Heartbeats from a drum, a whistle, a rattle of clapper-sticks and a chant from The Round Valley Feather Dancers echo over the Eel River. It's the first time in 100 years a blessing dance has been performed here. A half-moon floats in the sky. Dancers sway around a pyramid of fire. I blend into a scene that's timeless. Such ceremonies were performed on the Eel River for millenia.
Yet the event isn't truly timeless. It's the summer of 2010. This dance does not welcome Chinook salmon, the fish people, coming in abundance to the river. Instead, it seeks to halt their disappearance.
Once, four bustling runs of salmon thronged up the Eel, as well as native lampreys. Now, the fall Chinook who reach the upper Eel to spawn just number a few hundred. These salmon barely hang on by their fin-tips. The dancers seek to heal river wounds that include old siltation from logging, ranching and roads, and water grabs by people inside and outside the watershed. PG&E takes out 160,000 acre-feet per year, and sends it through a turbine and tunnel to cities and vineyards along the Russian River. In late summer and autumn, PG&E lets only a trickle flow down the Eel. The river is a string of shallow, over-heated pools.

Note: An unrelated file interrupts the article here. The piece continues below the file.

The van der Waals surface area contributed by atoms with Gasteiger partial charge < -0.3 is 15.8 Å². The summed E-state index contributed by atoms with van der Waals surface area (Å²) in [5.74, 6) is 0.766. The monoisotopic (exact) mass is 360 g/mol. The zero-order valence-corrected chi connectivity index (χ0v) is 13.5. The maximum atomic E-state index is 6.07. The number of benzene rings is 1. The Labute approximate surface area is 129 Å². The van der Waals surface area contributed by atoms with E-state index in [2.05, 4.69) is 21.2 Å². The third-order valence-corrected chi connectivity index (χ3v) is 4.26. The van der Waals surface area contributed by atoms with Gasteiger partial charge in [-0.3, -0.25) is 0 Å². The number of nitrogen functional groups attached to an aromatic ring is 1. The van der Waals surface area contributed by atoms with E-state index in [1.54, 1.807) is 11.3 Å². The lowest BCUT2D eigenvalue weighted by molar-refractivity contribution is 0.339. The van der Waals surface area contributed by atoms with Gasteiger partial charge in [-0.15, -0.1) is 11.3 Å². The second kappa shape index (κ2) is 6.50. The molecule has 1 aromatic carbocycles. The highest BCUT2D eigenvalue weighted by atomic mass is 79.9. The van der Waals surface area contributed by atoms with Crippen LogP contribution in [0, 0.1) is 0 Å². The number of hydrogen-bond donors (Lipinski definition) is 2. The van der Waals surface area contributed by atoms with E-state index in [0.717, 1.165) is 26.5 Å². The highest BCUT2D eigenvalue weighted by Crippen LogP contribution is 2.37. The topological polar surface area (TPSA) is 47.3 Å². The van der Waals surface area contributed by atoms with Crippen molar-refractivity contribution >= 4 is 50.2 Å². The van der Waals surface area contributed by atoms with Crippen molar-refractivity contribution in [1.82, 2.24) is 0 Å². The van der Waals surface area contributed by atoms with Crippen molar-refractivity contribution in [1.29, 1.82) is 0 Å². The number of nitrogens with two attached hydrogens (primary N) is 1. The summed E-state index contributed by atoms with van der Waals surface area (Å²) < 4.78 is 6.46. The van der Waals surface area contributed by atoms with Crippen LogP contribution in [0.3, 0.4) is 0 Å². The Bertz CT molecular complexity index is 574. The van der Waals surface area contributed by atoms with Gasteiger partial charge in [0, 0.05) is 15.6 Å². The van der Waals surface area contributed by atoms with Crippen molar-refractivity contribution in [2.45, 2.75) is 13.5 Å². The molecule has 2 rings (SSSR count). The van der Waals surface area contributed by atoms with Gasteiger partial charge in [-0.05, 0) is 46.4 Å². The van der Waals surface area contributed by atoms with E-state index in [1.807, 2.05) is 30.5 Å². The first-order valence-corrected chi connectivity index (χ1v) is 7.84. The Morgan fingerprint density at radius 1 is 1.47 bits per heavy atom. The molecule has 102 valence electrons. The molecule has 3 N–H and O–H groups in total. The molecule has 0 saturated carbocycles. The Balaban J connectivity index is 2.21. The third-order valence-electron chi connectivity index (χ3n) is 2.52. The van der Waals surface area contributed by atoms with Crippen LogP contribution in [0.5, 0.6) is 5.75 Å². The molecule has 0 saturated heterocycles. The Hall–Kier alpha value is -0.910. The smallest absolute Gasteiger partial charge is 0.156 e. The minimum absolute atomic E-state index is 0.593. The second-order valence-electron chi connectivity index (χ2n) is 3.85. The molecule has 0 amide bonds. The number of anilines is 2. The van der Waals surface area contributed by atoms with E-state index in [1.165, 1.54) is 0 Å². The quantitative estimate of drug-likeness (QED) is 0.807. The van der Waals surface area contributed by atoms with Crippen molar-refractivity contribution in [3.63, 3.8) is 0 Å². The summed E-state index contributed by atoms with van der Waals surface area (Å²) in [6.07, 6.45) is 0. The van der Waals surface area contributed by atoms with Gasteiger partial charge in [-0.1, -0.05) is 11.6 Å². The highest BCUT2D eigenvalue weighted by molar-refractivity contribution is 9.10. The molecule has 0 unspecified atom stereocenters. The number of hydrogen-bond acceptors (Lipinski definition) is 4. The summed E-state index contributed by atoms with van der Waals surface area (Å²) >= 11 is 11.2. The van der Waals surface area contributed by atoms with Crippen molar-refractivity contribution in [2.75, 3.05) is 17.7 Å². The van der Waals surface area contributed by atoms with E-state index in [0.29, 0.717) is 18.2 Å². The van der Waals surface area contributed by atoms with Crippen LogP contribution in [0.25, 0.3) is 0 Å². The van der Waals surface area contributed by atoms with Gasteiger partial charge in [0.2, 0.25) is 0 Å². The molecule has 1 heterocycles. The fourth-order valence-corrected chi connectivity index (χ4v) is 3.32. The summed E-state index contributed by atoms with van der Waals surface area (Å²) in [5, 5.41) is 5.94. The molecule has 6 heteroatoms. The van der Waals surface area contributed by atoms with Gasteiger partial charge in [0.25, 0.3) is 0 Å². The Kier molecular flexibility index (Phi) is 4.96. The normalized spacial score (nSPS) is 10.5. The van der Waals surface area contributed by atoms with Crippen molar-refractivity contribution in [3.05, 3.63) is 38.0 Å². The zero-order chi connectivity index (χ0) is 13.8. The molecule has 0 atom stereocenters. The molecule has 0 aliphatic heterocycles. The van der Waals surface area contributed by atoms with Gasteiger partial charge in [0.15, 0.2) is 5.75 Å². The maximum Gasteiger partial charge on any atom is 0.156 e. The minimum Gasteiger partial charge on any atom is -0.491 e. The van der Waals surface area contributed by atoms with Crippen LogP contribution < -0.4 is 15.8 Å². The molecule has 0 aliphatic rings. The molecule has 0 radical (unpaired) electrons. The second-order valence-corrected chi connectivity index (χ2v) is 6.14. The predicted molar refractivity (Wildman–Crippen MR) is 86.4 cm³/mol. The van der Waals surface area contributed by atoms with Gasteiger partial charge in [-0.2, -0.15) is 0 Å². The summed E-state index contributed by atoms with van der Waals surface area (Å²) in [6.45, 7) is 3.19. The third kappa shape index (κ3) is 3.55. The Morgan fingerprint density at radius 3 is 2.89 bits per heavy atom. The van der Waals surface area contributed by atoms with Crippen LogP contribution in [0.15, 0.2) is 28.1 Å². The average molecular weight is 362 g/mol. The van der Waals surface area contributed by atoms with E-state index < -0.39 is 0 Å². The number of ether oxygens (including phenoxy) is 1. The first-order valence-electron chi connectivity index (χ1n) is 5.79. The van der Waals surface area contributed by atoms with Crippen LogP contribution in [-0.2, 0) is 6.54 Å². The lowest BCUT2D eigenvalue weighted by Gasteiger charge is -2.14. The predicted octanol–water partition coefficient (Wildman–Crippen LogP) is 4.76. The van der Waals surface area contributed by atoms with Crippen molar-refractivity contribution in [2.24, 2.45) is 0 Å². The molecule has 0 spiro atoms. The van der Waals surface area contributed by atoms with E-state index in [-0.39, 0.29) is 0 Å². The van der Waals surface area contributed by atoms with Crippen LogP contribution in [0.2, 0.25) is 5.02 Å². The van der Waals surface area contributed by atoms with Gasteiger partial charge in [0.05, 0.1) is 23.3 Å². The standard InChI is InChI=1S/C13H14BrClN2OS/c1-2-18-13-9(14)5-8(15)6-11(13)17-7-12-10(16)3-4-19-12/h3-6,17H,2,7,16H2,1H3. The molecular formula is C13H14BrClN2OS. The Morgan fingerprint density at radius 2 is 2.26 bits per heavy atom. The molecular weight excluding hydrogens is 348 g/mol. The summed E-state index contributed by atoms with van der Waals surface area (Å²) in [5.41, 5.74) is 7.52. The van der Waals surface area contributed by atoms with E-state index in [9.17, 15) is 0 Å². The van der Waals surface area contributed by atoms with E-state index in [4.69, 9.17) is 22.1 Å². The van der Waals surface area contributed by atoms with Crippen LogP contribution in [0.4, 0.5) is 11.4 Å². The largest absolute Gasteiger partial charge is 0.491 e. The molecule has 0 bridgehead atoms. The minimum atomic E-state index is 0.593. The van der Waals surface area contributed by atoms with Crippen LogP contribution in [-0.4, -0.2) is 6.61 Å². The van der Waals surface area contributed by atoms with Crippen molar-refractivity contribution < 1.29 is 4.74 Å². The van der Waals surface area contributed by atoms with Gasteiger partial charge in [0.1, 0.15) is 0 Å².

Conservationist allies of the dancers hope to get the Eel's water back in the river. Fixes of similar problems at Mono Lake and the Trinity River show they have a case. But they don't have time. Legal proceedings drag on.
At the Eel River, a medicine man tells us to touch the water and pray, then join their dance. This should occur on a grander scale. Big parts of Northern California society -- including PG&E -- should participate voluntarily. Legal battles are important. But in the desperate months ahead, just one thing can save the Eel's totem salmon: magic.